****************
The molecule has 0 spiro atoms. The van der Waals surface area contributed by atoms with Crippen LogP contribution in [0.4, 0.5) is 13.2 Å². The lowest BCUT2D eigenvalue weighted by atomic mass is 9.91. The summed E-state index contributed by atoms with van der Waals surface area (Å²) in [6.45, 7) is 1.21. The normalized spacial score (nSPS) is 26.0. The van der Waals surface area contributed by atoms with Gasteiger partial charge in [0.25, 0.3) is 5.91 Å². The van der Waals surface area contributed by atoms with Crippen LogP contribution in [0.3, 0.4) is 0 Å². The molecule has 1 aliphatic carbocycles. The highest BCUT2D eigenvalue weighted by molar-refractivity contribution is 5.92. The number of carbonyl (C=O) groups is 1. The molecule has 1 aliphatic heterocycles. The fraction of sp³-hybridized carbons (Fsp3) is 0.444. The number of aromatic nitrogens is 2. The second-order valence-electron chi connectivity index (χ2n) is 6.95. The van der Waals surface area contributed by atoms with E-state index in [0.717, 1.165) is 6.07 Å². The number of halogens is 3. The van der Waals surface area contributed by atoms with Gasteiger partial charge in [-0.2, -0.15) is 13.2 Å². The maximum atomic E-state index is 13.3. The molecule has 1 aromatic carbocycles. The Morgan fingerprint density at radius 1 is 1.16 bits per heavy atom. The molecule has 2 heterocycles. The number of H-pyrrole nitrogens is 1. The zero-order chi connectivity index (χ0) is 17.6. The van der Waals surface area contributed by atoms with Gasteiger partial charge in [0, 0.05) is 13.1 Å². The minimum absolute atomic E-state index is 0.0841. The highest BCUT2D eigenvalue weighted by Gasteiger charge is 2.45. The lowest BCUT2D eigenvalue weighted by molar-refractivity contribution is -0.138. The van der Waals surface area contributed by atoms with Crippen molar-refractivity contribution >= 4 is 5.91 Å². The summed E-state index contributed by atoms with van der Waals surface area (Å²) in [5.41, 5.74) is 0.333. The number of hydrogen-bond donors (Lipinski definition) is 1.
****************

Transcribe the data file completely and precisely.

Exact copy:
The molecule has 0 spiro atoms. The van der Waals surface area contributed by atoms with Crippen LogP contribution in [0.4, 0.5) is 13.2 Å². The lowest BCUT2D eigenvalue weighted by atomic mass is 9.91. The summed E-state index contributed by atoms with van der Waals surface area (Å²) in [6.45, 7) is 1.21. The normalized spacial score (nSPS) is 26.0. The van der Waals surface area contributed by atoms with Gasteiger partial charge in [0.25, 0.3) is 5.91 Å². The van der Waals surface area contributed by atoms with Crippen LogP contribution in [0.3, 0.4) is 0 Å². The molecule has 1 aliphatic carbocycles. The highest BCUT2D eigenvalue weighted by molar-refractivity contribution is 5.92. The number of carbonyl (C=O) groups is 1. The molecule has 1 aliphatic heterocycles. The fraction of sp³-hybridized carbons (Fsp3) is 0.444. The number of aromatic nitrogens is 2. The second-order valence-electron chi connectivity index (χ2n) is 6.95. The van der Waals surface area contributed by atoms with E-state index in [0.717, 1.165) is 6.07 Å². The number of halogens is 3. The van der Waals surface area contributed by atoms with Gasteiger partial charge in [-0.2, -0.15) is 13.2 Å². The maximum atomic E-state index is 13.3. The molecule has 1 aromatic carbocycles. The Morgan fingerprint density at radius 1 is 1.16 bits per heavy atom. The molecule has 2 heterocycles. The number of H-pyrrole nitrogens is 1. The zero-order chi connectivity index (χ0) is 17.6. The van der Waals surface area contributed by atoms with Gasteiger partial charge in [0, 0.05) is 13.1 Å². The minimum absolute atomic E-state index is 0.0841. The highest BCUT2D eigenvalue weighted by Gasteiger charge is 2.45. The lowest BCUT2D eigenvalue weighted by molar-refractivity contribution is -0.138. The van der Waals surface area contributed by atoms with Crippen molar-refractivity contribution >= 4 is 5.91 Å². The summed E-state index contributed by atoms with van der Waals surface area (Å²) in [5.41, 5.74) is 0.333. The number of hydrogen-bond donors (Lipinski definition) is 1.